AUSTIN, Texas (AP) – The Texas Supreme Court blocked a lower court order Friday night that clinics can resume performing abortions, just days after some doctors resumed their practice. see the patient after the fall of Roe v. Wade.
It remains unclear whether Texas clinics that resumed seeing patients this week will discontinue service again. A hearing is expected later this month.
The fact that clinics in Texas are turning patients away, rescheduling appointments and now potentially canceling appointments – all within a week – illustrates the confusion and contention that has unfolded across the country since when Roe was overthrown.
An order from a Houston judge earlier this week reassured some clinics that they could temporarily continue abortions until six weeks pregnant. Then, Texas Attorney General Ken Paxton quickly asked the state supreme court, which houses nine Republican judges, to temporarily adjourn the order.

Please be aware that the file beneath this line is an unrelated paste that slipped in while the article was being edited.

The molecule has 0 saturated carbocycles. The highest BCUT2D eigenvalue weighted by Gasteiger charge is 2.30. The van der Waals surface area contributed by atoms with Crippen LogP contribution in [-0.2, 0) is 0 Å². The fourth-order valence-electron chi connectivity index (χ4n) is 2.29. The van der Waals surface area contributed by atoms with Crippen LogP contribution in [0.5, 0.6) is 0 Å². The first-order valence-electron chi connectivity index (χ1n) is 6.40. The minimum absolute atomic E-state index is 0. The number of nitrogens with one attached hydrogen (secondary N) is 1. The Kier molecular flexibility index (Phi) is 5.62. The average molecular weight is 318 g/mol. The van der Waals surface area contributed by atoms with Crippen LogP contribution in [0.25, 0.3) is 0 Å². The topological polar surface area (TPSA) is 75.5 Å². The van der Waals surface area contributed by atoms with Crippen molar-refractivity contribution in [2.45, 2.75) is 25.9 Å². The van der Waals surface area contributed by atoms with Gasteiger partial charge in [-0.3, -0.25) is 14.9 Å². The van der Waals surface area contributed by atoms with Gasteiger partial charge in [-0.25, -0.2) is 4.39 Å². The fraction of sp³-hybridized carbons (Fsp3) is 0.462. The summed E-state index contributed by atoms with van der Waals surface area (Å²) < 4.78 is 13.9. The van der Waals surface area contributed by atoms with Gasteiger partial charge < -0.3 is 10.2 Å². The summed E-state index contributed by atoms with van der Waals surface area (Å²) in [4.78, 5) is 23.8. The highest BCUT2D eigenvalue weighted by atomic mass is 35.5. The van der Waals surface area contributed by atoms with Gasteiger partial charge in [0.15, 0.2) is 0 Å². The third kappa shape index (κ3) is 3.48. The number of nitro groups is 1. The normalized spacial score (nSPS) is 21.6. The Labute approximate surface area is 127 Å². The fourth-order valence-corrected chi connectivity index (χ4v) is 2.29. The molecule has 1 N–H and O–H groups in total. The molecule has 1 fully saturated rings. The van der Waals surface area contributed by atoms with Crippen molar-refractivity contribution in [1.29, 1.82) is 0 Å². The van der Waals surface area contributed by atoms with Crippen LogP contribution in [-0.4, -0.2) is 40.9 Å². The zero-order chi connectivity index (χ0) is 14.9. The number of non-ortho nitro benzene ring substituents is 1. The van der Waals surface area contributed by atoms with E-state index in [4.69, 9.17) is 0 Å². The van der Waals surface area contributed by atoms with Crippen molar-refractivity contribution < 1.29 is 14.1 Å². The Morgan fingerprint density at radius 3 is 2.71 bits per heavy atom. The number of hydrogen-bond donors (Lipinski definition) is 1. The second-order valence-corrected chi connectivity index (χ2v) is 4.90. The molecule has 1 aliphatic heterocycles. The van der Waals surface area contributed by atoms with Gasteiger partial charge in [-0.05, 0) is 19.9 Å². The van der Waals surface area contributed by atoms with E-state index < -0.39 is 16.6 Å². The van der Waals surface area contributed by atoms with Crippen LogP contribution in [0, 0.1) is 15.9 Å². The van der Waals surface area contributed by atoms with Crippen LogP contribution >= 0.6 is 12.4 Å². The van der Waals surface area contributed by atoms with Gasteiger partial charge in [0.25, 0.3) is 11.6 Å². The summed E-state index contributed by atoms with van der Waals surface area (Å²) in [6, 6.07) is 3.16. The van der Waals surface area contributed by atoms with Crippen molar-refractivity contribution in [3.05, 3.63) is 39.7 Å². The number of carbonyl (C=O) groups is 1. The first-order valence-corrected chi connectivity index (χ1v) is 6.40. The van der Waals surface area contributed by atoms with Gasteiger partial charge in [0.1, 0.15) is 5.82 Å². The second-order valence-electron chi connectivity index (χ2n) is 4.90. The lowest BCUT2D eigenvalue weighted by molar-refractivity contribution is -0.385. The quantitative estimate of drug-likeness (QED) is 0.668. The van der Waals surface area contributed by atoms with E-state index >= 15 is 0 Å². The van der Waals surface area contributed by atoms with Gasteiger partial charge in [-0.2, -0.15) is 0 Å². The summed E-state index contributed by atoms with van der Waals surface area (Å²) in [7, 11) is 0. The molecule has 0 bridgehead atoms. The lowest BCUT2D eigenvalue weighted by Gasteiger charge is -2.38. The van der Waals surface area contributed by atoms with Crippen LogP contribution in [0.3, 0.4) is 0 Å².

“These laws are confusing, unnecessary and cruel,” said Marc Hearron, an attorney for the Center for Reproductive Rights, after the order was issued Friday night.
Texas clinics have stopped performing abortions in the state of nearly 30 million people after the US Supreme Court last week overturned Roe v. Wade and ended the constitutional right to abortion. Technically, Texas dropped the abortion ban on books over the past 50 years while Roe was in place.
A copy of Friday order was provided by attorneys for Texas clinics. It could not be found immediately on the court’s website.
Abortion providers and patients around the country have struggled to navigate the evolving legal landscape around abortion and access laws.
In Florida, a law Ban on abortion after 15 weeks effective Friday, a day after a judge called it a violation of the state’s constitution and said he would sign an order temporarily blocking the law next week. The ban could have broader implications in the South, where Florida has broader access to the procedure than its neighbors.